What To Consider Before You Begin Dating Someone Who Is Newly Single

There are many reasons why you might want to date someone who is newly single. Perhaps your long-time crush has finally broken up with that girl you couldn't stand. Maybe you fall head over heels for someone on a dating app ... before they've even finished wiping their last guy from their Instagram page. Why wait for your dream date?


While there's some logic in pursuing a potential love before someone else snatches them up, there are also risks involved in dating someone who is newly single. While acknowledging that everyone is different, an expert for Insider noted that most people "wait at least a month if they had a relationship that was at least a few months long." But what if it was years long? What if your potential partner insists that they're ready, but you're not so sure?

There are many factors to consider when falling for someone newly single to ensure that you don't get hurt or unintentionally find yourself in a rebound relationship.

Communicate and take things slow

All people come with baggage, and a fresh breakup is quite a big burden to carry. Before jumping into a relationship, it's important that both people are on the same page about what they want. If you have one person looking for a rebound and one hoping to go all-in on a relationship, heartbreak is sure to follow.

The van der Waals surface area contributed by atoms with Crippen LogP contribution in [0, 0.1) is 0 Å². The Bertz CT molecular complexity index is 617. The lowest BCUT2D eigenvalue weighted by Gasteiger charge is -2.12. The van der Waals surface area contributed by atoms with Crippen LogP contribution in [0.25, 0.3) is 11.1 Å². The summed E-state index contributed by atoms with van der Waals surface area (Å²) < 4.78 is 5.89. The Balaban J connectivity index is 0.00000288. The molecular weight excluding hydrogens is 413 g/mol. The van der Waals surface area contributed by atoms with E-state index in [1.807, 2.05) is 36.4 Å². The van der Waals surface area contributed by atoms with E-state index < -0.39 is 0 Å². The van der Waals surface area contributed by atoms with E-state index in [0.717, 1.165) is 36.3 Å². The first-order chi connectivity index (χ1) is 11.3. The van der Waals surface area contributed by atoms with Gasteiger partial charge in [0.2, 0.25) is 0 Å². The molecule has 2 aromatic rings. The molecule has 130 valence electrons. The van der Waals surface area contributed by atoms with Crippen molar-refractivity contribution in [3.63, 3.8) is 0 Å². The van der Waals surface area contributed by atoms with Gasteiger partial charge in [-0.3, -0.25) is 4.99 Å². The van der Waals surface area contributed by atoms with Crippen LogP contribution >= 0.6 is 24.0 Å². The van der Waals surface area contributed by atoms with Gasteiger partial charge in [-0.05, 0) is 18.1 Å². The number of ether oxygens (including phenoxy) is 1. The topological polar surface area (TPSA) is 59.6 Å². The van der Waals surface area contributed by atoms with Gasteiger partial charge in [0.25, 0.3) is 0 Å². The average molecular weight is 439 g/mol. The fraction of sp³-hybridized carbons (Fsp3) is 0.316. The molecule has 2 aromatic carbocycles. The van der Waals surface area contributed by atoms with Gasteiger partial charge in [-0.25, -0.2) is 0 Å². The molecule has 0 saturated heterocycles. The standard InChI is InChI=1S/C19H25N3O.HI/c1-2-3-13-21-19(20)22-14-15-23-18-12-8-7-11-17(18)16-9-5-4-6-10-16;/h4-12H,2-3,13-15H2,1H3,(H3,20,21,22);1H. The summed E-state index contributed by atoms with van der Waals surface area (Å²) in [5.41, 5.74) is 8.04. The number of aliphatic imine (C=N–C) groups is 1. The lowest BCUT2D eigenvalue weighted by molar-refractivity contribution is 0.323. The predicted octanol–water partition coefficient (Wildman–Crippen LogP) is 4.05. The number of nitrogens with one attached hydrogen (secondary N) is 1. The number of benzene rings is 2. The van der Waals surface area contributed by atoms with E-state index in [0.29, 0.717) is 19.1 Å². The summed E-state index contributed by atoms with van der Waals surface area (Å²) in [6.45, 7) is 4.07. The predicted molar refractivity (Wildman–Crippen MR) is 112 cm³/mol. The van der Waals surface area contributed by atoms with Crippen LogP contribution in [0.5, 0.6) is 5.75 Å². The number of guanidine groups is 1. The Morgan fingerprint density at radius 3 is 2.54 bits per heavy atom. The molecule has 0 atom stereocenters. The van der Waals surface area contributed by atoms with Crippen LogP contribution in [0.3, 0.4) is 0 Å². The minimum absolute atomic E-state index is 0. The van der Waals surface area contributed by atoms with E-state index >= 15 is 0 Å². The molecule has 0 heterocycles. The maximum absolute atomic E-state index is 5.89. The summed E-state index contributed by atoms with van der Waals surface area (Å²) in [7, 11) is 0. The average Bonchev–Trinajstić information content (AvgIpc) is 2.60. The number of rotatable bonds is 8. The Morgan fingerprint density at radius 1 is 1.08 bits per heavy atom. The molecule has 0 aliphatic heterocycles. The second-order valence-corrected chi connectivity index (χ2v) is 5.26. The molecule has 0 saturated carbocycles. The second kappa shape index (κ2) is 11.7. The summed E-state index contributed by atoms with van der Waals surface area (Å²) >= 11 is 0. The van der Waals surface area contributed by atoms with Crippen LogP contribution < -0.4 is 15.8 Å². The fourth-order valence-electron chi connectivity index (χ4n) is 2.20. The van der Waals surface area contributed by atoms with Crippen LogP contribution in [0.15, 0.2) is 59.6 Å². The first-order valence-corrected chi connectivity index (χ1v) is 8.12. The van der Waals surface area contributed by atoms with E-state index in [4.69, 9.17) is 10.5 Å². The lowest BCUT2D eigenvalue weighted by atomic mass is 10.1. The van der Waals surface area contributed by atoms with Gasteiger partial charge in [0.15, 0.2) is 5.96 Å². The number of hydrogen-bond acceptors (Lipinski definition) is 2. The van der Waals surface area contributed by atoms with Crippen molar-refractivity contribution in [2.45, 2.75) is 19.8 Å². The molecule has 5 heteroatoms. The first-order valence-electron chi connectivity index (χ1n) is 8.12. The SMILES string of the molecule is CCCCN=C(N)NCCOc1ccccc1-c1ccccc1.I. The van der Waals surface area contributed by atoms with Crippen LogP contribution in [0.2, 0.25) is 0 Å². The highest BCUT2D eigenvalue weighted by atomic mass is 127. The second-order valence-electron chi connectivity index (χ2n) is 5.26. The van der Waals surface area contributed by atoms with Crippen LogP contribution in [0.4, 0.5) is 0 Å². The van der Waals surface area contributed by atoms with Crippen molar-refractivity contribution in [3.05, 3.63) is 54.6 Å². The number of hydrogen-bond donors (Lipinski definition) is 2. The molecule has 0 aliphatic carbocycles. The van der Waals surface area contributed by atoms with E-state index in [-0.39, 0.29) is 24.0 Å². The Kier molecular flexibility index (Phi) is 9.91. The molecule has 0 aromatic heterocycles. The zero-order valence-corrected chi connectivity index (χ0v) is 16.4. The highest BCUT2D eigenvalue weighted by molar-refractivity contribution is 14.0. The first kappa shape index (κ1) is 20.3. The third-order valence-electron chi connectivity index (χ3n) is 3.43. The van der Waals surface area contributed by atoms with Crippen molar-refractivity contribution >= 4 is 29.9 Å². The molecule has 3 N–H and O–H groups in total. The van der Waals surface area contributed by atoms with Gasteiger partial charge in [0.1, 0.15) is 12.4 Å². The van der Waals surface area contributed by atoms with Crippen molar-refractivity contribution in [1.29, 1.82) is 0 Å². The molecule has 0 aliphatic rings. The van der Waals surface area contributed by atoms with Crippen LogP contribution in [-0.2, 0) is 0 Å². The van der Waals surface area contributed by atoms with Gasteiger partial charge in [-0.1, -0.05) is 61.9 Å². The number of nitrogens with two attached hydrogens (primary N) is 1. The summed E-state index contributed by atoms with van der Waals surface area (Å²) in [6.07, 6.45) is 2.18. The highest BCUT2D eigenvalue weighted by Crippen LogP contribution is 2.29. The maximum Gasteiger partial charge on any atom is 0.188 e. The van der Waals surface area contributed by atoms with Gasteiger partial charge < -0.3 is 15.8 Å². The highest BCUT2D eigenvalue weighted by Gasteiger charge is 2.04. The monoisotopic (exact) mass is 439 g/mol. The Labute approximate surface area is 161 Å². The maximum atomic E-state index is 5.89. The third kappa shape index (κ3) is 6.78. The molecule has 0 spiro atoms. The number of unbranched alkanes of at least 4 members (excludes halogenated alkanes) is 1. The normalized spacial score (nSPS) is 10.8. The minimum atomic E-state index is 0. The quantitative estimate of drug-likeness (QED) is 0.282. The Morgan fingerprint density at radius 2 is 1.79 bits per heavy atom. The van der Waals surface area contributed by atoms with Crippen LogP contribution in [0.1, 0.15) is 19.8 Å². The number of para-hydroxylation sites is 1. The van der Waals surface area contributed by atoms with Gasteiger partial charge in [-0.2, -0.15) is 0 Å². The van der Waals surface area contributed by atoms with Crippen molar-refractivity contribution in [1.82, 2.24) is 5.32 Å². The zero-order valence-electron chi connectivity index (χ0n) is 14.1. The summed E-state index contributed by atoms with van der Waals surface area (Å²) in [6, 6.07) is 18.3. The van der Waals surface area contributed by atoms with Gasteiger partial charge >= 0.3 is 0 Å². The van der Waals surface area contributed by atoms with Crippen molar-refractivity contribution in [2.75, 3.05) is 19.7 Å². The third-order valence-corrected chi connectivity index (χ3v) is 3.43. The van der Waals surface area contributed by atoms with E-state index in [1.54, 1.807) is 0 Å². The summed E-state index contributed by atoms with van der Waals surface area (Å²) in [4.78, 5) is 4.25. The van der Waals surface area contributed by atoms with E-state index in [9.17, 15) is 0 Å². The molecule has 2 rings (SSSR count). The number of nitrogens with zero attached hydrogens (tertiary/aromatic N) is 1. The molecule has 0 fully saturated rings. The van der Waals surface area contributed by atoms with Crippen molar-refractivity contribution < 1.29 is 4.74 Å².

Of course, some newly single people might feel like they're ready for a relationship when what they really want is a return to normalcy. If they no longer have someone to update on their everyday actions and someone to fall asleep next to each night, a longing for the dynamics of their old relationship could manifest as an urge to date.

For this reason, it's best to take new relationships slow and avoid recreating the routines your partner had in their old relationship. This will help you to build a new connection rather than just take the spot of an old one.

Remember that post-breakup feelings are highly variable

When you date someone soon after a breakup, you are knowingly entering their time at an emotionally vulnerable point. Even if they are completely over their ex, they're still coming to terms with large lifestyle changes. If their feelings of readiness waver during this time, try to meet them with forgiveness and understanding. They likely weren't lying about their interest in the first place; they're just trying to sort themselves out.


If you do enter a formal relationship with someone who recently became single, give them your trust. As a therapist told Self, "People often process the loss of a relationship before it ends ... so sometimes it's possible to truly be over someone — and then just happen to meet someone else soon after." More likely than not, your partner really is ready for something new — and is excited that that "something new" is you!

Continue to check in with their feelings, but avoid accusations or jealousy. Why waste your "honeymoon phase" on worries of the past?